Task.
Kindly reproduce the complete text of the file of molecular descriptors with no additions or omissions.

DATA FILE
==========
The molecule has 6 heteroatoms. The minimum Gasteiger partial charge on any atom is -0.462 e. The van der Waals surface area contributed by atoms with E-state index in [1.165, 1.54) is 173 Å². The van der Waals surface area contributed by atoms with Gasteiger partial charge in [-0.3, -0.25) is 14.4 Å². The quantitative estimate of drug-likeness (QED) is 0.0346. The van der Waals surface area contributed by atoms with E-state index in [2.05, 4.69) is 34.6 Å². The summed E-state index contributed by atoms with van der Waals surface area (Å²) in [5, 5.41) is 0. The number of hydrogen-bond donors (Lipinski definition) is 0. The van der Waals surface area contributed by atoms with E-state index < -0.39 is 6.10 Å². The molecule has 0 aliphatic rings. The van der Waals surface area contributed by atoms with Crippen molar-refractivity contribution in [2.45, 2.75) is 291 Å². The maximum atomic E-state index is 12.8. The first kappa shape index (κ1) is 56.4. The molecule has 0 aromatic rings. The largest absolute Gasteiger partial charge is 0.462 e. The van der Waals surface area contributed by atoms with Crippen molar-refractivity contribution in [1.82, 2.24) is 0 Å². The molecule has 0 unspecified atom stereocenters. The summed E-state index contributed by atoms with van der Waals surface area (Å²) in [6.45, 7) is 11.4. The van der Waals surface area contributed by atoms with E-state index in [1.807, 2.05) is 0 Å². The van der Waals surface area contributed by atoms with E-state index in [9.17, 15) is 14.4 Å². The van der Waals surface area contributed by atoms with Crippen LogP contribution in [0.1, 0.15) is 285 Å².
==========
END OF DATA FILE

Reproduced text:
The molecule has 6 heteroatoms. The minimum Gasteiger partial charge on any atom is -0.462 e. The van der Waals surface area contributed by atoms with E-state index in [1.165, 1.54) is 173 Å². The van der Waals surface area contributed by atoms with Gasteiger partial charge in [-0.3, -0.25) is 14.4 Å². The quantitative estimate of drug-likeness (QED) is 0.0346. The van der Waals surface area contributed by atoms with E-state index in [2.05, 4.69) is 34.6 Å². The summed E-state index contributed by atoms with van der Waals surface area (Å²) in [5, 5.41) is 0. The number of hydrogen-bond donors (Lipinski definition) is 0. The van der Waals surface area contributed by atoms with E-state index < -0.39 is 6.10 Å². The molecule has 0 aliphatic rings. The van der Waals surface area contributed by atoms with Crippen molar-refractivity contribution in [2.45, 2.75) is 291 Å². The maximum atomic E-state index is 12.8. The first kappa shape index (κ1) is 56.4. The molecule has 0 aromatic rings. The largest absolute Gasteiger partial charge is 0.462 e. The van der Waals surface area contributed by atoms with Crippen molar-refractivity contribution in [1.82, 2.24) is 0 Å². The molecule has 0 unspecified atom stereocenters. The summed E-state index contributed by atoms with van der Waals surface area (Å²) in [6.45, 7) is 11.4. The van der Waals surface area contributed by atoms with E-state index in [1.807, 2.05) is 0 Å². The van der Waals surface area contributed by atoms with E-state index in [9.17, 15) is 14.4 Å². The van der Waals surface area contributed by atoms with Crippen LogP contribution in [0.1, 0.15) is 285 Å².